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Landscape and Settlement over 4 Millennia on the South Side of Lake Issyk Kul, Kyrgyzstan: Preliminary Results of Survey Research in 2019–2021

Claudia Chang
Sergei S. Ivanov
2 and
Perry A. Tourtellotte
Institute for the Study of the Ancient World, New York, NY 10028, USA
International Relations and Oriental Studies, Kyrgyz National University, Frunze Street Bishkek, Bishkek 720033, Kyrgyzstan
Author to whom correspondence should be addressed.
Land 2022, 11(4), 456;
Submission received: 13 February 2022 / Revised: 11 March 2022 / Accepted: 15 March 2022 / Published: 23 March 2022
(This article belongs to the Special Issue Archaeological Landscape and Settlement)


This paper discusses the preliminary results of archaeological surveys conducted in the Juuku Region of north-central Kyrgyzstan on the south side of Lake Issyk-Kul. Our goal was to document ancient and contemporary agropastoral systems over a four-millennia period. During the surveys, about 350 loci were identified as settlements, burial mounds, graves, single artifact finds, and artifact scatters (ceramic). The areas of Juuku Valley surveyed included two discrete polygons: Polygon 1, Lower Juuku at 1750 to 1950 m asl in elevation and Polygon 2, Chak Juuku or Upper Eastern Branch Juuku Valley at 2060 to 2100 m asl in elevation. Three radiometric dates and preliminary archaeobotanical studies were conducted at three exposed profile cuts. The methods included here are: (1) pedestrian surveys; (2) use of digital maps (Google Earth, Nakarte); (3) placing archaeological loci within known chronological time periods; (4) AMS dating of charcoal samples collected from profile deposits; and (5) preliminary identification of plant remains found from archaeobotanical samples. The results of our research represent the first step toward inventorying and interpreting archaeological data in the Juuku Valley derived from field studies.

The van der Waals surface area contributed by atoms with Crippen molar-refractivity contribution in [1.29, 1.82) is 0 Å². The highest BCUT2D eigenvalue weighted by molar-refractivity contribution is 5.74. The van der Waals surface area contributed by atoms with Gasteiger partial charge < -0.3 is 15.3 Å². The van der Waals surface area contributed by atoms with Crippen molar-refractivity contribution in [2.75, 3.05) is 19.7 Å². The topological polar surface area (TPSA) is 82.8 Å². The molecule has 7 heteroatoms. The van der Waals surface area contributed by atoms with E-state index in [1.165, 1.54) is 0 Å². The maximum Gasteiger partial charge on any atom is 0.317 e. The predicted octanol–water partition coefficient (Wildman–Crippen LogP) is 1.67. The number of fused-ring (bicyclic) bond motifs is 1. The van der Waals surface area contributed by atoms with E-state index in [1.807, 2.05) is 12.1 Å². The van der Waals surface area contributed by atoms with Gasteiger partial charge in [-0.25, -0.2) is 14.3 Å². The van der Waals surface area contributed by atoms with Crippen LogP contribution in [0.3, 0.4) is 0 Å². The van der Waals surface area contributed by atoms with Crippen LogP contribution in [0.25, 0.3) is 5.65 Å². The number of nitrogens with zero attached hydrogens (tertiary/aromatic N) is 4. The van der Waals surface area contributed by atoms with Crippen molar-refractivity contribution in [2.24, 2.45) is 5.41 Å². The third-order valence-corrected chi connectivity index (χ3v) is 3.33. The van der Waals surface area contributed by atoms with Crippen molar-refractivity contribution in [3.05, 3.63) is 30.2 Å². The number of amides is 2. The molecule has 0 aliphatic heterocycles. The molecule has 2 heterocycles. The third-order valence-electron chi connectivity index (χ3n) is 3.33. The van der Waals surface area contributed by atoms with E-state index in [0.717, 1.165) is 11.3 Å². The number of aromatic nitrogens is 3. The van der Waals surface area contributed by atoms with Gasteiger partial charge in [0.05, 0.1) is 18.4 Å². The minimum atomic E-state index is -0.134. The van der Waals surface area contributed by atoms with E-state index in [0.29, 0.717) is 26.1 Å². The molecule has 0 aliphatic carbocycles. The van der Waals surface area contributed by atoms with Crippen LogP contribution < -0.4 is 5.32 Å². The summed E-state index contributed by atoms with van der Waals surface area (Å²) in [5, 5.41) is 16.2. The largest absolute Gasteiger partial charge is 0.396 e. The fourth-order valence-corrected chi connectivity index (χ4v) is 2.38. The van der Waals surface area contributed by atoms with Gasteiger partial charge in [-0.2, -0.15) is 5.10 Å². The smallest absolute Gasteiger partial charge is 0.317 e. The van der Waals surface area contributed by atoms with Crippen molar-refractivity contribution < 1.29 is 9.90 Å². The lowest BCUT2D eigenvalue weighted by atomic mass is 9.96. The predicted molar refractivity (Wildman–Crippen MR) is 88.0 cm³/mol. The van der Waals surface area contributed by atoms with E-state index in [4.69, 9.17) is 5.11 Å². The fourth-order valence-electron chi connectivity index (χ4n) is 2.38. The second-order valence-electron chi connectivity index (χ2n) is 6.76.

1. Introduction

We investigate the impact of ancient farming and herding systems upon the natural landscape of a river valley and alluvial fan of the Inner Tian Shan Mountain region over a four-millennia time period. The Inner Tian Shan region is an important part of the historically known trade and migration routes described as the proto-silk routes and by others as the Inner Asian Mountain Corridor [1] linking the desert-oases of Central Asia, the Eurasian steppe, and the territories of the Chinese Dynasties from the Bronze Age (ca. 2500 BCE to 900 BCE) through contemporary times. This article reports on the preliminary results of pedestrian surveys conducted in 2019 and 2021 in the Juuku Valley on the south side of Lake Issyk-Kul (Figure 1). This landscape ranges from high alpine meadows surrounded by conifer forests to semi-arid grass-covered steppe lands. Our working hypothesis is that ancient farming and herding practices along with human settlement over a landscape were shaped by the local climate and environment, while in turn such human activities altered those natural landscapes. To test this hypothesis, we chose two sample polygons in the Juuku Valley for field survey, one in the upper valley and the other in the lower reaches. Our objective is to examine the long-term effects of land clearing for farming and herding as well as the alteration of land surfaces through the construction of architectural features. The results of our field seasons include an inventory of approximately 350 activity loci. We collected radiocarbon samples and sediment samples from three site profiles. The soil samples have been analyzed by archaeobotanists who identified the remains of ancient seeds. These preliminary results contribute to the larger discussion of Late Holocene human impact upon the mountainous regions of Central Asia. As such, this is the first step toward creating site inventories that can be used as future planning tools for land development, cultural heritage, and the preservation of natural landscapes in the Issyk-Kul basin.